From the gap, we continued climbing up to the top of Halfmoon Mountain, where there are ruins of an old fire tower.  Ripe blueberries slowed our ascent, but they were worth it. We took a break at the top and enjoyed the view to the south of the Trout Run Valley.  Returning to the gap, we picked up the Halfmoon Trail and began the walk back to the car. The rest of the hike was easy - just weaving in and out of drainages along the side of the mountain.  At one point, we could hear crows across the valley making a fuss and crows near us answering them.  This continued for several minutes before the ones near us joined the crows across the valley.  I'm not sure what they were all upset about, but much drama ensued.  We could hear the ruckus as we walked for the next ten minutes.

Another beautiful Sunday in the woods.

Pictures (click to enlarge):
A butterfly on top of Cirsium discolor (Field Thistle).
 Asclepias syriaca (Common Milkweed)
 Solanum carolinense (Horse Nettle) on the Bucktail Trail
 Chrysogonum virginianum (Golden Star) along Halfmoon Run.
 Scutellaria incana (Downy Skullcap) along Halfmoon Run.
Looking south from Halfmoon Mountain over the Trout Run Valley towards Big Schloss and Tibbet Knob.
 The ruins of the lookout on Halfmoon Mountain.
Aralia hispida (Bristly Sasparilla).  This was one of the flowers I hadn't seen before this trip.  Click to enlarge this one:  There is a small caterpillar and a number of other insects that can be seen on the flower.

Thursday, June 14, 2012

Summer Flowers: Whorled Loosestrife

Lysimachia quadrifolia (Whorled Loosestrife) is a pretty little yellow flower that blooms in June and July in the Mid-Atlantic.  The plants grow about three feet tall and the leaves are whorled around the stem.  Often the flowers will bloom all along the stalk of the plant.  Its range includes all of the eastern U.S. and Canada, except Florida.  It does not occur west of the Mississippi River.  Its scientific name comes from Lysimachus, a king of ancient Sicily.  The legend says that he used a different member of the genus to calm an angry bull.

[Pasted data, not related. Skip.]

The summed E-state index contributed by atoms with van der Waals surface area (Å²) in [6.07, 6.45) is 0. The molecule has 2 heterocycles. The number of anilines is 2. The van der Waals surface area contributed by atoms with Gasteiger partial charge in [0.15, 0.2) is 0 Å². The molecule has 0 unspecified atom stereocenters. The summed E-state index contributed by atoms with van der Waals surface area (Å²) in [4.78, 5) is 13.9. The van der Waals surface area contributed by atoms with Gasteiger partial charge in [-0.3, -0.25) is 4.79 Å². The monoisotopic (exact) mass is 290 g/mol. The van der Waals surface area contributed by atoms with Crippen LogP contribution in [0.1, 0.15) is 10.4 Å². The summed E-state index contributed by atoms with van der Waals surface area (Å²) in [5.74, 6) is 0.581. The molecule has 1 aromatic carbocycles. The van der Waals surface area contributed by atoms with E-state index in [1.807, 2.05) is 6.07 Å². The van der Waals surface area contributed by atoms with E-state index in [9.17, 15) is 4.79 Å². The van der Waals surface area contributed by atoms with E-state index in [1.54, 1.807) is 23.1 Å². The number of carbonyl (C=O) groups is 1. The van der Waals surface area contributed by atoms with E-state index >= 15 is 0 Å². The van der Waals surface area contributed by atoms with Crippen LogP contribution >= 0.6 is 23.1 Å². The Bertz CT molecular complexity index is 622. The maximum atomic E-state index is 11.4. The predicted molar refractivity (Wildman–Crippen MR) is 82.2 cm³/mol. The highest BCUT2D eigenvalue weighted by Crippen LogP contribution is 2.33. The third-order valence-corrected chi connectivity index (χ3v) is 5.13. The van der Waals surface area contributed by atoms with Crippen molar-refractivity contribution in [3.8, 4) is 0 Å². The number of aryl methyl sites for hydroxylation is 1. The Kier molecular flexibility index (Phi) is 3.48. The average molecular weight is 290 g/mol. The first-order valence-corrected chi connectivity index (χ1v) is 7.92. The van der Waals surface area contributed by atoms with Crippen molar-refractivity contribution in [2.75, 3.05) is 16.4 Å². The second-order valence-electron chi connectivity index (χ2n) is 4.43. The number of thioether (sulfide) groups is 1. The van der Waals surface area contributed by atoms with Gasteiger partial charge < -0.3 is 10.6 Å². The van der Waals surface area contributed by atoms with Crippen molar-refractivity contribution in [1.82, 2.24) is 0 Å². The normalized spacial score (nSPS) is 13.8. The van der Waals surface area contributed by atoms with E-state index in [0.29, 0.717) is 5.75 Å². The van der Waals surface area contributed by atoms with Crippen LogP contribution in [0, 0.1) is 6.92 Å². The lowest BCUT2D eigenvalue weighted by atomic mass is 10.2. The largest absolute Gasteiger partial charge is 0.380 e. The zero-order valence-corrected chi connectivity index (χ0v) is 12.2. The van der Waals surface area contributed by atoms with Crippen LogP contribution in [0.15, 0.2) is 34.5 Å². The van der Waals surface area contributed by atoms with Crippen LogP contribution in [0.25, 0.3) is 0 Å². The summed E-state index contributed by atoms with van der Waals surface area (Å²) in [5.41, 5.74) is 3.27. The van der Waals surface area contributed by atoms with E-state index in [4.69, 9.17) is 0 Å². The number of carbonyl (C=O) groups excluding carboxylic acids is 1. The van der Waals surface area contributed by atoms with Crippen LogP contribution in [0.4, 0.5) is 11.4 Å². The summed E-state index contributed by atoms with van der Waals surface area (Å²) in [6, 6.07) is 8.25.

L. quadrifolia on the Ridge Trail on Old Rag (Shenandoah National Park, 2010)
Another example on the Indian Run Trail in Shenandoah National Park (2011).
This isn't a great picture, but it does show the whorled leaves that characterize the plant (Tuscarora Trail 2012).

Sunday, June 10, 2012

A Solo Hike in Massanutten: Little Crease and the Tuscarora Trail

Michael was out of town and all of our other hiking friends were busy, so I decided to do a solo hike in Massanutten in the George Washington National Forest near Front Royal, VA.  If you haven't hiked out there, Massanutten is often jokingly referred to as an old Indian word meaning "land of many rocks."  That is definitely true, but I like it because there are often interesting plants and occasional views from the top of the knife-edge ridges. I chose an 11 mile loop on the east ridge, which would skirt the summit of Little Crease Mouintain.  My plan required a 2 mile road walk at the beginning to close the loop.  I parked at the Tuscarora Trailhead on Virginia Route 613 around 12:30 and headed down the road.  I never like walking on country roads that I'm unfamiliar with.  Territorial yard dogs scare me and tight turns can be dangerous if a car comes around them quickly.  Fortunately, I dealt with neither of those and was soon enough at the start of the Sherman Trail.